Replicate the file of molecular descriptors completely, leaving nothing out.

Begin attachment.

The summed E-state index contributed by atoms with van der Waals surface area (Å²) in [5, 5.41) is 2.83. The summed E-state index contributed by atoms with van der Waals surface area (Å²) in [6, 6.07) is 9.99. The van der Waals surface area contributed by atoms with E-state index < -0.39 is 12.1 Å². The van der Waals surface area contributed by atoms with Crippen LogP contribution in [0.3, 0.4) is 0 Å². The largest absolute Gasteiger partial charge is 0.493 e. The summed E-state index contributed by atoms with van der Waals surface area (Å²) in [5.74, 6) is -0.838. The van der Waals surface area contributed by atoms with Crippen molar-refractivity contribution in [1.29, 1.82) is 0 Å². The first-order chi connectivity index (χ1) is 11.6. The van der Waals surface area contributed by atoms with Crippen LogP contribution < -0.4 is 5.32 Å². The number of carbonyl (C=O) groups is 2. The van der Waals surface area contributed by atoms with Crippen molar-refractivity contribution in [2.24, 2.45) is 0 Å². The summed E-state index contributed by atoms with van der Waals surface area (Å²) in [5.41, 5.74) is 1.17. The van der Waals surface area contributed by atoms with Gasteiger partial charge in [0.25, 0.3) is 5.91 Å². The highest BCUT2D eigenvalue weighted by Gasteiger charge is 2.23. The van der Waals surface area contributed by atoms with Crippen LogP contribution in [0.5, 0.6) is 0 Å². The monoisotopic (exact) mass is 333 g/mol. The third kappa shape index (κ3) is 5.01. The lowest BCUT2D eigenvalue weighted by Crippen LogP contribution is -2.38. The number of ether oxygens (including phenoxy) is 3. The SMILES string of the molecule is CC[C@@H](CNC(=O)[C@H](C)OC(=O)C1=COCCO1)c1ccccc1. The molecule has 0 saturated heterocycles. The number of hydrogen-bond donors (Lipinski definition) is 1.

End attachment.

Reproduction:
The summed E-state index contributed by atoms with van der Waals surface area (Å²) in [5, 5.41) is 2.83. The summed E-state index contributed by atoms with van der Waals surface area (Å²) in [6, 6.07) is 9.99. The van der Waals surface area contributed by atoms with E-state index < -0.39 is 12.1 Å². The van der Waals surface area contributed by atoms with Crippen LogP contribution in [0.3, 0.4) is 0 Å². The largest absolute Gasteiger partial charge is 0.493 e. The summed E-state index contributed by atoms with van der Waals surface area (Å²) in [5.74, 6) is -0.838. The van der Waals surface area contributed by atoms with Crippen molar-refractivity contribution in [1.29, 1.82) is 0 Å². The first-order chi connectivity index (χ1) is 11.6. The van der Waals surface area contributed by atoms with Crippen LogP contribution < -0.4 is 5.32 Å². The number of carbonyl (C=O) groups is 2. The van der Waals surface area contributed by atoms with Crippen molar-refractivity contribution in [2.24, 2.45) is 0 Å². The summed E-state index contributed by atoms with van der Waals surface area (Å²) in [5.41, 5.74) is 1.17. The van der Waals surface area contributed by atoms with Gasteiger partial charge in [0.25, 0.3) is 5.91 Å². The highest BCUT2D eigenvalue weighted by Gasteiger charge is 2.23. The van der Waals surface area contributed by atoms with Crippen LogP contribution in [0.5, 0.6) is 0 Å². The monoisotopic (exact) mass is 333 g/mol. The third kappa shape index (κ3) is 5.01. The lowest BCUT2D eigenvalue weighted by Crippen LogP contribution is -2.38. The number of ether oxygens (including phenoxy) is 3. The SMILES string of the molecule is CC[C@@H](CNC(=O)[C@H](C)OC(=O)C1=COCCO1)c1ccccc1. The molecule has 0 saturated heterocycles. The number of hydrogen-bond donors (Lipinski definition) is 1.